Immunotherapy for cancer treatment and management

For years, the doctors have been applying numerous treatment methods to treat cancer patients, from radiation therapy to chemotherapy to surgeries and vaccines, often combining the methods to yield better results. It wasn’t until recently that a new weapon in the battle against cancer was discovered.

This relatively new type of cancer treatment called immunotherapy relies on the body’s immune system to fight cancer cells by training it to attack malignant cells and using drugs to boost the immune response. What’s more, new research on plasmacytoid dendritic cells that deals with exploring the anti-tumor activities of this rare immune cell type has brought hope to cancer patients, sparking public’s interest in immunotherapy even more.

Compared to traditional cancer treatments, immunotherapy comes with fewer side effects. It may not work for everyone, but by using CT and AI algorithms, doctors can distinguish between patients suitable for immunotherapy and those in need of alternative treatment, allowing patients to receive necessary care quicker than usual.

Using AI to personalize cancer treatment plans

Another innovation in cancer therapy that involves using AI has to do with personalizing cancer treatments. By combining the health history of a patient and medical records with CT scans, the AI model allows modern clinics to create treatment programs that are customized for each cancer patient.

When provided with the right information, the AI model is able to assess the potential response of a patient to a certain treatment, helping both the doctors and the patients. The doctors are able to come up with the right radiation dose for the patient, resulting in the patients being treated effectively, thus shortening the length of their hospital stay.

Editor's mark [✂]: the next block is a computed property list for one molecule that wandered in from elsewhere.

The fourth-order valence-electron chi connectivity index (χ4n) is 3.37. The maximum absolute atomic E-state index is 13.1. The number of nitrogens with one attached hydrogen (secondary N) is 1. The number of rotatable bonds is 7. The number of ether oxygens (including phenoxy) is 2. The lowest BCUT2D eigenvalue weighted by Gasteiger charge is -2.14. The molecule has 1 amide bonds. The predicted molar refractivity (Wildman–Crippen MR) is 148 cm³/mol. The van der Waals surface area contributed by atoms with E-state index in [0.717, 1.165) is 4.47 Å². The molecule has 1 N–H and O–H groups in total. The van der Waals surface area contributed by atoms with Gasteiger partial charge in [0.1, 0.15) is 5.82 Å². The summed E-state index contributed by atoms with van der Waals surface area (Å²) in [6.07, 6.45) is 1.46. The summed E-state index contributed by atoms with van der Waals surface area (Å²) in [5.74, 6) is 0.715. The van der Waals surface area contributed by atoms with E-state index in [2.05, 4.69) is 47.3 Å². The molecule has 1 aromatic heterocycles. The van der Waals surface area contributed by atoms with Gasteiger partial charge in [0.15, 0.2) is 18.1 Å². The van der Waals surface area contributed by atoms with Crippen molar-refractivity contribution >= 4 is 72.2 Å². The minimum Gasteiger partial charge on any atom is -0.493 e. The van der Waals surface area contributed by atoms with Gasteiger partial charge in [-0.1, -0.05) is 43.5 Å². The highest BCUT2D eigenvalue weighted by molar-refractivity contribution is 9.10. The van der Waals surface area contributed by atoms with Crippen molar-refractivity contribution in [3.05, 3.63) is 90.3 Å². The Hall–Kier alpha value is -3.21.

Precision cancer medicine

When it comes to treating cancer effectively, it’s important to note that different patients require different levels of care. Instead of taking the one-size-fits-all approach to cancer treatment, precision medicine is all about individualizing the treatment to suit the patients.

The patients’ genetic makeup, health history, test results, as well as lifestyle and environment are some of the factors involved in creating the most effective cancer treatment. As the technology progresses, more tools are being used to ease the process, and they’re becoming more and more advanced, making it easier for oncologists to derive genetic information from genomic sequencing and appropriately apply targeted therapies.

Wrapping up

The numerous cancer therapy innovations have made it possible for doctors to improve the quality of life of their patients, increase survival rates, and individualize their treatments. These innovations have also opened the doors to a number of therapy options to cancer patients and made it easier to detect and prevent certain conditions.